Microarray technology is a high-throughput and parallel platform that enables research on whole genomes, thereby helping to increase our understanding of the regulation of biological systems. All variations of this technique involve the deposition of a large number of probe sequences (e.g. oligonucleotides, cDNA) – representing a whole genome or subsets thereof – in a regular grid-like array on a physical substrate, usually a glass slide for custom spotted arrays. Microarray studies are costly in terms of equipment, consumables and time, therefore careful design and replication are particularly important if the resulting experiment is to be maximally informative. As opposed to high-density arrays like Affymetrix (probes produced in-situ in a process resembling lithography), standard experiments using spotted arrays on glass slides usually involve the co-hybridisation of two differently labelled targets to one slide. This is normally referred to as dual-target or dual-dye arrays. In such a cDNA microarray dual-target experiment, it is usually the fluorescent dyes Cy5 and Cy3 that are used in tandem. One of the dyes is used to label an experimental target sample, the other to label a reference or control sample. After measuring the fluorescence of each dye-label channel separately, the scan images are processed and this results in a numerical value of abundance (often termed expression) of this gene in the experimental sample and the reference sample. The relative abundance of each gene is usually presented as the log-ratio of these two values, and used as the measure of gene expression for an array. There are practical issues concerning this experimental approach, in that constraints on the number of arrays processed and/or the amount of RNA available can have a detrimental effect on the experimental design .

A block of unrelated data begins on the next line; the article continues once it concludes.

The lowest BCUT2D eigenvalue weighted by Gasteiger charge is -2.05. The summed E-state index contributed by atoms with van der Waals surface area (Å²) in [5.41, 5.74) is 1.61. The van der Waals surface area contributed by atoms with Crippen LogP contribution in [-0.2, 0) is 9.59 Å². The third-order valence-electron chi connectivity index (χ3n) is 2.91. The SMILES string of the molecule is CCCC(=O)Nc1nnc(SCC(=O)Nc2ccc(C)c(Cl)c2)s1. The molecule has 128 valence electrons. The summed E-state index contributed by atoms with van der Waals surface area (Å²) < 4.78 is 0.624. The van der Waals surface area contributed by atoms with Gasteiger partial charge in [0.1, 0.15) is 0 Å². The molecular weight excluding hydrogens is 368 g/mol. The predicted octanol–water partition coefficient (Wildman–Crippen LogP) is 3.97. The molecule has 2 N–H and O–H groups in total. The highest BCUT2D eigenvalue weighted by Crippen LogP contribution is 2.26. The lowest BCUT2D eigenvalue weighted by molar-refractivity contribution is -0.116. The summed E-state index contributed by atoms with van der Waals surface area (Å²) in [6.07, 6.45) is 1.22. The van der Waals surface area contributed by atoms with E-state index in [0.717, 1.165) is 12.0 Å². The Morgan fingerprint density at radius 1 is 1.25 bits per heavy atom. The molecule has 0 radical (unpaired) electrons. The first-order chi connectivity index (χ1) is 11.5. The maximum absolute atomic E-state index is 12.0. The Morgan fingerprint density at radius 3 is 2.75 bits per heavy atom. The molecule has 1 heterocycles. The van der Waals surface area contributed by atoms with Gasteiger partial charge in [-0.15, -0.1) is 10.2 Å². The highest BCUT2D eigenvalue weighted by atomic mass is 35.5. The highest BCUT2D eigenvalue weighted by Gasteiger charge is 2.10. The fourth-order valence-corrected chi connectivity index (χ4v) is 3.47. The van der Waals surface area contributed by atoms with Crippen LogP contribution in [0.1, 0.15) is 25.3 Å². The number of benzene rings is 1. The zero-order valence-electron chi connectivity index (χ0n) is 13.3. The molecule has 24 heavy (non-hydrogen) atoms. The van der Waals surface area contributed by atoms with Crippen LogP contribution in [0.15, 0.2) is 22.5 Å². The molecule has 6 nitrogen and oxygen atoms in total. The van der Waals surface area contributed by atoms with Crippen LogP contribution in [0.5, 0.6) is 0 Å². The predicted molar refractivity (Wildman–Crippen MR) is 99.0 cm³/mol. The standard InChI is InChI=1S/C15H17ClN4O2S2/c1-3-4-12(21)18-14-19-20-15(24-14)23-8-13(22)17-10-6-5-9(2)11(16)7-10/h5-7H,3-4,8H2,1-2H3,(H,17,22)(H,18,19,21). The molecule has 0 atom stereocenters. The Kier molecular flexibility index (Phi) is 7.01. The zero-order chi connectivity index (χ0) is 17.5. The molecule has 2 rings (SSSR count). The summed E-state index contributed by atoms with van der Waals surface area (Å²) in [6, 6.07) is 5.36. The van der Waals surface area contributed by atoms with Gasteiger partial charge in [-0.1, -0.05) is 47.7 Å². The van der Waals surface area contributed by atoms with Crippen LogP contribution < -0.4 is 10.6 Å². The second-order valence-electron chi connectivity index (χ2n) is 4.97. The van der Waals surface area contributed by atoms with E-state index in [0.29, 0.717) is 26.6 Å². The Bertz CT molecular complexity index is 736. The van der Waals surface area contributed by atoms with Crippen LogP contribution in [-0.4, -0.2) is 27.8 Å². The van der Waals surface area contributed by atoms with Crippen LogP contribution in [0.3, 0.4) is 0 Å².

We have introduced a third dye-label (Alexa 594) in an attempt to improve on such practical limitations without sacrificing data quality. This novel experimental strategy was specifically developed to investigate, using cDNA microarrays, the changes in gene expression patterns during the normal development of spermatogenesis in wild type mouse, and in parallel, in a known fertility mutant (Dazl-null mouse) . We envisage this approach to be useful in similar complex multi-factorial experiments, e.g., time-series data with comparisons between different genotypes, or cancer studies where comparisons are required both in a single patient (e.g. before and after therapy) and across a population of patients. In each case, the benefit lies in producing more than one on-chip measurement of relative expression. For example, using a common reference sample in combination with a test sample of type A and type B on one array allows a direct comparison of the relative gene expression levels in both test samples, without having to compare relative expression values from two or more dual-target arrays containing only a reference and one of the test samples. With a suitable laboratory protocol, and including the necessary levels of replication, this considerably reduces the number of arrays required for a microarray study without having to reduce the complexity of the biology under study.